Harajuku: Japanese fashion

Teenagers dressing up as their favorite movie hero, cartoon character, lolita or goth is very normal in Tokyo. Everything is done to stand out as much as possible in the busy crowd; from making up the face unrecognizable to sticking pieces of glass under the eyes. But it doesn’t stop there….

Harajuku girls

Japan, the land of the rising sun, but also of fashion trends. In the Harajuku district, young people, decked out in clothes from Hello Kitty or Pucci, stroll through the busy streets. The hip young people come together in the Yoyogi Park. It seems as if they have walked straight out of a fairytale forest. Colored wigs, piercings, tattoos, brightly colored lenses, angel wings, magic wands. Every Japanese has now created his or her own style. The so-called Harajuku Girls have now become a tourist phenomenon and shamelessly allow themselves to be photographed on the streets.

Sweet Lolita

Not only comic heroes form the street scene of Harajuku, but also the Sweet and Gothic Lolitas. The Sweet Lolitas characterize themselves by wearing light pink dresses with puff sleeves, mainly from the Victorian era, which are decorated with ribbons, lace, ruffles and bows. Underneath they wear a corset, white petticoats, knee-high socks and sky-high platform heels. Preferably shoe size XXL, because the higher the better. A lace umbrella against the bright sun completes the Sweet Lolita fashion image. Young people often want to appear very childish with this costume.

Gothic Lolita

The counterpart of the Sweet Lolitas are the Gothic Lolitas, often also called Elegant Gothic Lolitas. This more extreme type of clothing is the hottest thing in Tokyo at the moment. The young people wear black and white skirts and blouses, again with lots of frills on them. The often jet-black make-up and bright red lips often give the teenagers a horror-like appearance. A porcelain doll or dog under the arm, dressed in a lolita outfit, are the appropriate accessories for the Goths.

Japanese education

Harajuku youth dress up according to the example of Western subcultures. Popular street fashion has only become more extreme over the years. The main reason for wearing these extreme forms of clothing is Japanese education. By wearing Harajuku fashion, youth rebel against the school uniforms they have to wear every week.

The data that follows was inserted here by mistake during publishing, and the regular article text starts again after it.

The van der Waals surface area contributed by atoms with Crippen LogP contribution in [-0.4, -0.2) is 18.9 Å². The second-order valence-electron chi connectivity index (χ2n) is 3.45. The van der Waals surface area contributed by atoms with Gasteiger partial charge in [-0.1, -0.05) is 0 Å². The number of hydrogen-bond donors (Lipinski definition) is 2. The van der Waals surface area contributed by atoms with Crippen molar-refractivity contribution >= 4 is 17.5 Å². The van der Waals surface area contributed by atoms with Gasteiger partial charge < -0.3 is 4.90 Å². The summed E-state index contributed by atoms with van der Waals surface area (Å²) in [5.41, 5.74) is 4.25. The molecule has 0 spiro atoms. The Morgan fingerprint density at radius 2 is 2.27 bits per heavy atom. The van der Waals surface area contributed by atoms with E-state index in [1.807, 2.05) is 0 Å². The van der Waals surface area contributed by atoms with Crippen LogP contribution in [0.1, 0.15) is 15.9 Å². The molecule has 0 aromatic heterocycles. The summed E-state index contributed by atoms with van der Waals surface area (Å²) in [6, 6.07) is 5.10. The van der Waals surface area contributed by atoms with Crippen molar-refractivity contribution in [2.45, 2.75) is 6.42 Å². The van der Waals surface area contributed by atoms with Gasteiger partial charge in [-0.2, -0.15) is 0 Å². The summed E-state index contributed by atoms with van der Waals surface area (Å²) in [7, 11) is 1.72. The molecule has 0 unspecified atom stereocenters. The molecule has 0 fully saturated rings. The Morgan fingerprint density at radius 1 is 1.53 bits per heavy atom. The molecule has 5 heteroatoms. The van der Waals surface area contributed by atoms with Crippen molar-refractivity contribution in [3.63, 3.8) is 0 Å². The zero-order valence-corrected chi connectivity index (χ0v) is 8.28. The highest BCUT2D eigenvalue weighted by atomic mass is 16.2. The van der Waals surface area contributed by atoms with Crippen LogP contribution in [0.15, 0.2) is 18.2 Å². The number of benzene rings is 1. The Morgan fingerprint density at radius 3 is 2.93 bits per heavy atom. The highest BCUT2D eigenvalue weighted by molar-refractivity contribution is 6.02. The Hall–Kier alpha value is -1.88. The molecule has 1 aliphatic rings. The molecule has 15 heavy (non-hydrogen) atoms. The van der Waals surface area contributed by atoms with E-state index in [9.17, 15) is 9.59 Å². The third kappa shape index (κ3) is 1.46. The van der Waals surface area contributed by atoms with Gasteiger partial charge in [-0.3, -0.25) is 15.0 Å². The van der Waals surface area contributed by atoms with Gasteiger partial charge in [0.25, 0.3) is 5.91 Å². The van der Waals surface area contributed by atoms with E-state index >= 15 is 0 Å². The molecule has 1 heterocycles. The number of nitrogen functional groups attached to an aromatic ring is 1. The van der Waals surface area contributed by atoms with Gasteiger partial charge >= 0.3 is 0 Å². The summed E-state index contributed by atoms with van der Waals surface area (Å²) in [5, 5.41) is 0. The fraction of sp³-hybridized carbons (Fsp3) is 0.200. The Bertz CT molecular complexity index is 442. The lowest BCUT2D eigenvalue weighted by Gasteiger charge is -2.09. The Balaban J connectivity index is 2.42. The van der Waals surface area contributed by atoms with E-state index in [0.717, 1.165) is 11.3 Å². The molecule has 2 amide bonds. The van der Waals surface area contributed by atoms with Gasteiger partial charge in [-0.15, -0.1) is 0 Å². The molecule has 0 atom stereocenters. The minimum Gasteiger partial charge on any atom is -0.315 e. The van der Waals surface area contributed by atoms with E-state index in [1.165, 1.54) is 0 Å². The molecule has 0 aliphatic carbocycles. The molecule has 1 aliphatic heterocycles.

Sailor suits

Japanese people are required to wear sailor suits from kindergarten through college. Guidelines for hairstyles are even given. Because the emphasis is mainly on learning, there is little attention for expression in schools; young people can never be themselves and express themselves. The Japanese government believes that education is the key to a better future for the country. And wants to turn school-going youth into good citizens.


Harajuku is also increasingly appearing in the fashion scene in Europe. Designers Kenzo and Dries van Noten have already added a hint of Japanese influences to their new summer collection. At H&M you can find a lot of clothing with frills and lace and the popular ¾ jeans that are slowly becoming a fashion trend in the Netherlands are also originally a Japanese idea.


Not only designers are contributing to the westernization of Harajuku, stars such as Gwen Stefani and Paris Hilton are also taking advantage of the Asian craze. Hilton has T-shirts printed and Stefani recently presented her own Harajuku Lovers clothing line (HL). Her music clips and lyrics are also associated with trendy Japanese fashion, which has given Harajuku some fame in Europe.


There is one store in the Netherlands that sells Harajuku clothing, called M-Fasion. Owner Leyla Cavusoglu has established her store in the Bilthoven shopping center ‘De Kwinkelier’. She imports clothing from various countries and sells them in her authentic store in the De Kwinkelier shopping center. The store also has an online shop.

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